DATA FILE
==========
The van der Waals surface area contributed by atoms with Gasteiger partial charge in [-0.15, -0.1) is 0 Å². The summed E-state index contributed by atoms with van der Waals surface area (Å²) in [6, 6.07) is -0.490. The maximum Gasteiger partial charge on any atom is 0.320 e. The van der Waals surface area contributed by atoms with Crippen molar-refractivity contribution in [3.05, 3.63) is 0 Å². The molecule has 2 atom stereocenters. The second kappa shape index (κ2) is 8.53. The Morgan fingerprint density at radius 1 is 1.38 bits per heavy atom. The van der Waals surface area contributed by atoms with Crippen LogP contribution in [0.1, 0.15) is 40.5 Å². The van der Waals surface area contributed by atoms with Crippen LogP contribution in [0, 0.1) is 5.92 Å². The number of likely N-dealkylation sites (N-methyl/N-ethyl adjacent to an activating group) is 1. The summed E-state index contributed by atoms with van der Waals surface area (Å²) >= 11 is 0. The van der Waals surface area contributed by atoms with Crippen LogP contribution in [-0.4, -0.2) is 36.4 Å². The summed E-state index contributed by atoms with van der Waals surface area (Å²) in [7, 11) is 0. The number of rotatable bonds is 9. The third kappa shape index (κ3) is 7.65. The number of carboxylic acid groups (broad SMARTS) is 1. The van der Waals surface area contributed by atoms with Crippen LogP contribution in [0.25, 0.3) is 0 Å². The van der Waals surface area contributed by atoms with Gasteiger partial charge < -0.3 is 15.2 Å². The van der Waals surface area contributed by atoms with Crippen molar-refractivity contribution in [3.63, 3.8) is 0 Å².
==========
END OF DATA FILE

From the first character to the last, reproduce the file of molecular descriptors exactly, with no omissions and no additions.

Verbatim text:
The van der Waals surface area contributed by atoms with Gasteiger partial charge in [-0.15, -0.1) is 0 Å². The summed E-state index contributed by atoms with van der Waals surface area (Å²) in [6, 6.07) is -0.490. The maximum Gasteiger partial charge on any atom is 0.320 e. The van der Waals surface area contributed by atoms with Crippen molar-refractivity contribution in [3.05, 3.63) is 0 Å². The molecule has 2 atom stereocenters. The second kappa shape index (κ2) is 8.53. The Morgan fingerprint density at radius 1 is 1.38 bits per heavy atom. The van der Waals surface area contributed by atoms with Crippen LogP contribution in [0.1, 0.15) is 40.5 Å². The van der Waals surface area contributed by atoms with Crippen LogP contribution in [0, 0.1) is 5.92 Å². The number of likely N-dealkylation sites (N-methyl/N-ethyl adjacent to an activating group) is 1. The summed E-state index contributed by atoms with van der Waals surface area (Å²) >= 11 is 0. The van der Waals surface area contributed by atoms with Crippen LogP contribution in [-0.4, -0.2) is 36.4 Å². The summed E-state index contributed by atoms with van der Waals surface area (Å²) in [7, 11) is 0. The number of rotatable bonds is 9. The third kappa shape index (κ3) is 7.65. The number of carboxylic acid groups (broad SMARTS) is 1. The van der Waals surface area contributed by atoms with Crippen LogP contribution in [0.25, 0.3) is 0 Å². The van der Waals surface area contributed by atoms with Gasteiger partial charge < -0.3 is 15.2 Å². The van der Waals surface area contributed by atoms with Crippen molar-refractivity contribution in [3.63, 3.8) is 0 Å².